Pancreatic surgeons at NYU Langone also specialize in advanced techniques, such as video-assisted retroperitoneal debridement, which involves operating through the back of the body to repair damage to the distal, or “tail” end, of the pancreas.

Pancreatic Cyst Gastronomy

Pancreatic cyst gastronomy is a drainage procedure that an advanced endoscopist or surgeon may use if a pancreatic pseudocyst—a fluid-filled sac—develops in the abdomen and causes symptoms such as pain, the sensation of a full stomach, or vomiting. This may occur as a complication of acute pancreatitis if inflammation and swelling cause the ducts to become damaged. Our experts usually perform this procedure using an endoscopic technique.

Some pseudocysts may go away on their own, but many require treatment to avoid more serious complications, such as infection or an abscess. In severe circumstances, a pseudocyst may become necrotic, meaning it contains dead tissue.

If you experience symptoms such as persistent abdominal pain or bloating, NYU Langone doctors usually can drain a pancreatic pseudocyst using an endoscopic approach or a minimally invasive, robot-assisted laparoscopic approach. If necessary, our surgeons or gastroenterologists may also remove any dead tissue, a procedure called a necrosectomy.

Surgery for Chronic Pancreatitis

Doctors may recommend surgery for people with chronic pancreatitis when the organ can’t drain pancreatic fluids properly due to tissue scarring. Your surgeon can create a new duct, or passageway, to allow the fluid to drain and reduce inflammation. He or she may also remove scarred or diseased tissue.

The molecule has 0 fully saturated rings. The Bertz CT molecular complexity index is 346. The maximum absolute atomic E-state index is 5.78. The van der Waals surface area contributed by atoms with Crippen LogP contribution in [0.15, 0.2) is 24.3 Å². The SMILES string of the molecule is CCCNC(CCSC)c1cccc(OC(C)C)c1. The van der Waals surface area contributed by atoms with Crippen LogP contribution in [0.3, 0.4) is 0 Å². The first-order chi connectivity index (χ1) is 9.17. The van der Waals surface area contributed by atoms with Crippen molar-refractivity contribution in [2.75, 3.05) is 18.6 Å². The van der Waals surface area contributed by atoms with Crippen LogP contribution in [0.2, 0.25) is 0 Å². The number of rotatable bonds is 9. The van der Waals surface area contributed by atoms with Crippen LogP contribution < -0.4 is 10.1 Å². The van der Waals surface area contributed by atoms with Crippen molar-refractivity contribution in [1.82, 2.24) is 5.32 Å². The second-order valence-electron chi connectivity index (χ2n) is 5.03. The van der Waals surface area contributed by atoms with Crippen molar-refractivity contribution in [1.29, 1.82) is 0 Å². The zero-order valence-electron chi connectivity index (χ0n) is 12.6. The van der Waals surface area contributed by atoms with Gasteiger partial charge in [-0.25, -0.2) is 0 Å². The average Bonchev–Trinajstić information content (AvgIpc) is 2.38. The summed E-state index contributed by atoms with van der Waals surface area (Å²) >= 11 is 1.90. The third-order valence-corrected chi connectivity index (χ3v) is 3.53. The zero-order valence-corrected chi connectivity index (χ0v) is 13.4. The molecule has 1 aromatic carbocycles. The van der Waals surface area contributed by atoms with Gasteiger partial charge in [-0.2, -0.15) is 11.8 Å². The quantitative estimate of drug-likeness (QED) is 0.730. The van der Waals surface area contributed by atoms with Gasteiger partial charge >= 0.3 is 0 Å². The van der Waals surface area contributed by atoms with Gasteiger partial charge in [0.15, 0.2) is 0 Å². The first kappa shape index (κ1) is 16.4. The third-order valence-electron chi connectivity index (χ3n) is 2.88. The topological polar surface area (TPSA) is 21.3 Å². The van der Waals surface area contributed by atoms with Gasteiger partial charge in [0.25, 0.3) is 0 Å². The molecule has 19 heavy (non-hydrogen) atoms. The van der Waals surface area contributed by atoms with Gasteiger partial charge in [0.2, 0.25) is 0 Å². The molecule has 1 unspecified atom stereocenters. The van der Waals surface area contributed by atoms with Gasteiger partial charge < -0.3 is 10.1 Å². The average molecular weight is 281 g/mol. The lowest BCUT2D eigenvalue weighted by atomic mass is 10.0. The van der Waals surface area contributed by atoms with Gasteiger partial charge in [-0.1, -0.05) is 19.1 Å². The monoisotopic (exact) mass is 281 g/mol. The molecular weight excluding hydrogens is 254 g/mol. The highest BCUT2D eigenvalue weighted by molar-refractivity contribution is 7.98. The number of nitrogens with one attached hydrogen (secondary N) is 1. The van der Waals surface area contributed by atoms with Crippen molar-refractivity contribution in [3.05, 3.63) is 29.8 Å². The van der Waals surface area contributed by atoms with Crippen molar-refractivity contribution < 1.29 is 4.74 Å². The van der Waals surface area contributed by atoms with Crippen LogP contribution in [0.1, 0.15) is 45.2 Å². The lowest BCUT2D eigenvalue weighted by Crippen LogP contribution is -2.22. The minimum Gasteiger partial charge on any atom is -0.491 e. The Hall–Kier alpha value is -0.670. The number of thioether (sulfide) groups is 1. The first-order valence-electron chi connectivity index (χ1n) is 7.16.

NYU Langone doctors use different surgical approaches based on the type of damage and where it appears in the pancreas.

A Puestow procedure is used to treat damage to the middle and end portions of the pancreas, also referred to as the body and tail. In this surgery, surgeons open the main pancreatic duct, which runs along the body of the pancreas, from end to end, and attach a portion of the pancreas and the duct directly to the small intestine—a technique called lateral pancreaticojejunostomy.

In a Frey’s procedure, damaged tissue is removed from the head of the pancreas, the widest part that sits toward the center of the abdomen. Surgeons may also perform a lateral pancreaticojejunostomy with this procedure to widen the connection between the pancreas and small intestine.

Both procedures can be performed at NYU Langone through laparoscopic, open, or robotic-assisted methods.

Pancreatic Resection

If acute pancreatitis has led to severe infection and necrosis, or dead tissue, doctors may recommend a resection, or removal, of the diseased portion of the pancreas. Doctors may also recommend resection for people with chronic pancreatitis if the condition has progressed enough to cause severe tissue damage.

Doctors at NYU Langone may perform a distal pancreatectomy to remove portions of the body and tail of the pancreas, or a pancreaticoduodenectomy, also called a Whipple procedure, to remove damaged areas of the head of the pancreas. They may also remove the gallbladder at the same time, preventing new gallstones, which can block the ducts.

What to Expect After Surgery

Recovery time after surgery varies based on the procedure and your health. Some people may require supportive care in the hospital for weeks or longer until their condition stabilizes and the pancreas begins to function normally. During this time, NYU Langone’s intensive care specialists and nursing team carefully monitor you and provide supportive care, including pain management as necessary.

Our Research and Education in Pancreatitis

Learn more about our research and professional education opportunities.